These moments are so fleeting – one minute you’re changing a diaper and the next you’re sending them off to college. I learned a long time ago with the original Angel Boy to appreciate each and every detail along the journey. Even diaper changes. Yes, even that.

When he was here for Thanksgiving and we walked to the park and he was kinda balky, I created the game of “Puppy” with each of us holding something (or a pretend something) as a leash to encourage him to keep moving, and he remembered (!) which meant there was lots of puppy play and kitty play. And tea parties.

Yes, I am the ULTIMATE playmate. Laser focused attention. HEAVEN. BLISSFUL. JOY.

EF00EA0F-55A4-43BB-9777-2D1BEB561D83As the sun set in the evening, he’d choose a few books and we’d snuggle on the sofa and wind down with Peppa the Pig or Postman Pat or his new Hannukah book or my favorite ones about animals.

He’s memorized so many stories that have already been read to him a billion times.

It’s an important interactive pre-reading experience.

To engage a bright young mind with a lifelong love of learning and reading is a goal we all share.

One of those priceless moments I’ll forever savor and never forget is the heavy weight of a perfectly relaxed little boy nestled in the curve of my protective arm, feeling his excitement as he points to the picture of a wolf when prompted and howls when asked, “what does a wolf say?”

The next day we went to his Gymboree class, which was so cool for me because I had taken his dad there when they first started franchising in the 1980s.

It was amazing to observe Theo’s interaction with the instructor and other children. He is so much like his daddy was at that age, it’s a great response to the debate of nature versus nurture. When my son was very little, a brilliant woman told me “he sees the world in his own way” and I saw those very same characteristics in Theo. He’s not shy, he’s exceptionally self confident, but like his dad, he’s reserved; a thinker and an observer, absorbing everything and filing it away in his mind to process in his own way, but he’s not much of an active participant, although he very much enjoyed himself and helped pick up and put away the musical instruments when it was over. This week was the culmination of Beatle’s music, so when we went back home, I played the same songs that we heard in class, Yellow Submarine, All You Need is Love, and Hello/Goodbye. Theo sung along and shook the maracas exactly the same way he had paid such close attention to. With all children, it’s a great idea to take their lead in situations like this and let them guide their level of participation.

His verbal skills are on fire now, parroting dozens of new words and learning sentence structure. I call it the Helen Keller moment. Two-word directives like “Theo down” …Choo choo loud” “Daddy home” is being expanded upon. DIL and I both heard him clearly say “I want Abby’s cake” when we had a little birthday party for a friend. OF COURSE he was rewarded with the cake that he wanted. OF COURSE. It’s all about positive reinforcement, right?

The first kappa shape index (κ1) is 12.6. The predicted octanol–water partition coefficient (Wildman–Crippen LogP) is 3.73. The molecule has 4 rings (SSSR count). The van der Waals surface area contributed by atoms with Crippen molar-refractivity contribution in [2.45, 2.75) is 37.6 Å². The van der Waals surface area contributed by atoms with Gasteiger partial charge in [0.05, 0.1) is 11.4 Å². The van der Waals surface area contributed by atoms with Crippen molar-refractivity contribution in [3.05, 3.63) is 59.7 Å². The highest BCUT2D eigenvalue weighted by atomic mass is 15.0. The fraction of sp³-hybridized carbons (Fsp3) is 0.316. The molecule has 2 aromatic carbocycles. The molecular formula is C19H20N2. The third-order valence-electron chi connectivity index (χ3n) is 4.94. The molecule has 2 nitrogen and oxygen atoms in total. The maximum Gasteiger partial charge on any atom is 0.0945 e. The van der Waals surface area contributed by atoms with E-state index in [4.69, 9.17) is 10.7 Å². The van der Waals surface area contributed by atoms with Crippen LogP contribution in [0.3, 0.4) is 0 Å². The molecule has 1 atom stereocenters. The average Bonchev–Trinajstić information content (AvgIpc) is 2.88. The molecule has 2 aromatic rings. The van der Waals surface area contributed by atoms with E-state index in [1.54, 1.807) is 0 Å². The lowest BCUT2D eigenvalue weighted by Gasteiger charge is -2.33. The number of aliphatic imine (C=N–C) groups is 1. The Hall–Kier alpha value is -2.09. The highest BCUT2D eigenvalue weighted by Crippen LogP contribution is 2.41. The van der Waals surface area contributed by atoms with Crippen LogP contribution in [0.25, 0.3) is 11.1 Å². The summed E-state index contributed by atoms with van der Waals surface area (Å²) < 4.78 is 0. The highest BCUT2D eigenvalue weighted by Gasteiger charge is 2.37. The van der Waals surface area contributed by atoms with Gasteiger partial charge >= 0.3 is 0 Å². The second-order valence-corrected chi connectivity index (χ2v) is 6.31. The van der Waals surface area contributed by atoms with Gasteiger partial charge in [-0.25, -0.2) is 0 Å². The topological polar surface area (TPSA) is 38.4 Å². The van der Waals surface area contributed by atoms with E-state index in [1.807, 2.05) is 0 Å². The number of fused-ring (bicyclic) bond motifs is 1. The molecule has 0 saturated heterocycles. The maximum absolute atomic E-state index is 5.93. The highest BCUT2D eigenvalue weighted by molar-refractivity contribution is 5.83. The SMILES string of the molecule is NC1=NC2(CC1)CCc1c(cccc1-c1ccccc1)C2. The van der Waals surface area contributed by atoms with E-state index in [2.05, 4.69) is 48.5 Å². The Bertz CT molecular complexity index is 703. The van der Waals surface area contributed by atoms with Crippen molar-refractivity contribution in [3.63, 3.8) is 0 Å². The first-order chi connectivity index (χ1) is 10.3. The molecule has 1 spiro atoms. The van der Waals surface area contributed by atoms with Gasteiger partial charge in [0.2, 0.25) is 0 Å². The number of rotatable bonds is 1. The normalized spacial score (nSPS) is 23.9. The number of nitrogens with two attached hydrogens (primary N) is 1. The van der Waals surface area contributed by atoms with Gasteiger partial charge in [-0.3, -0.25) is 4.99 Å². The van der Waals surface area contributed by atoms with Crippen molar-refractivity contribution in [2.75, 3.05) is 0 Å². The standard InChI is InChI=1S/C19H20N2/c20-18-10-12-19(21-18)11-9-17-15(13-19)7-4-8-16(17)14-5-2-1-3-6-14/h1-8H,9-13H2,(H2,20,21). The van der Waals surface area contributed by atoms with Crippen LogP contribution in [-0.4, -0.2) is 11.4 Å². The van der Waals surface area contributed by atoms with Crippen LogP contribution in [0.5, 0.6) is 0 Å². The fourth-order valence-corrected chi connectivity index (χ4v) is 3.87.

My brother came to visit from Portland for a couple of days and one of our excursions was the zoo. As you might imagine, I hate zoos. I hate caged and captive wild animals. I hate that their very existence is used to make money as entertainment. I HATE seeing them in their unnatural habitats. But I figured that if I went to the zoo, later on at the appropriate age, I could begin a discussion about all of that, so I did. Theo especially loves gorillas and flamingos, so that’s what we saw. I can’t tell you how sad it was to watch those magnificent gorillas who should have been SOMEWHERE ELSE and I actually thought they seemed depressed. I felt like I shouldn’t be looking at him. Tragic.

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The very best part of the day was on the way out.

I noticed a woman crouched on one knee pointing a camera into a tree. I looked up and saw a magnificent OWL, also one of Theo’s fave animals. When he followed my gaze and saw the owl, he was transfixed. We stayed there for a bit and he called it Daddy Owl because it was so large. The sun was going down, so this isn’t the best pic, but it was a spectacular sighting.

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Although he gifted me with a nasty sore throat and the beginnings of the flu or some type of upper respiratory infection, it was once again a magical time; although flying home to vicious Santa Ana winds and out of control fires, loss of homes, dozens of horses perishing, and emergency notifications from the city to prepare for possible evacuation brought me right back to reality. The winds have died down for now but are forecasted to be gust at 50+ mph on Sunday.

A Bunny at the Beach and Chanel

Look, a BEACH BUNNY! I saw this adorable creature today at Tamarack Beach in Carlsbad.

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There are normally a billion ground squirrels that live on the bluffs, but I rarely see a rabbit, so this was a special event for sure.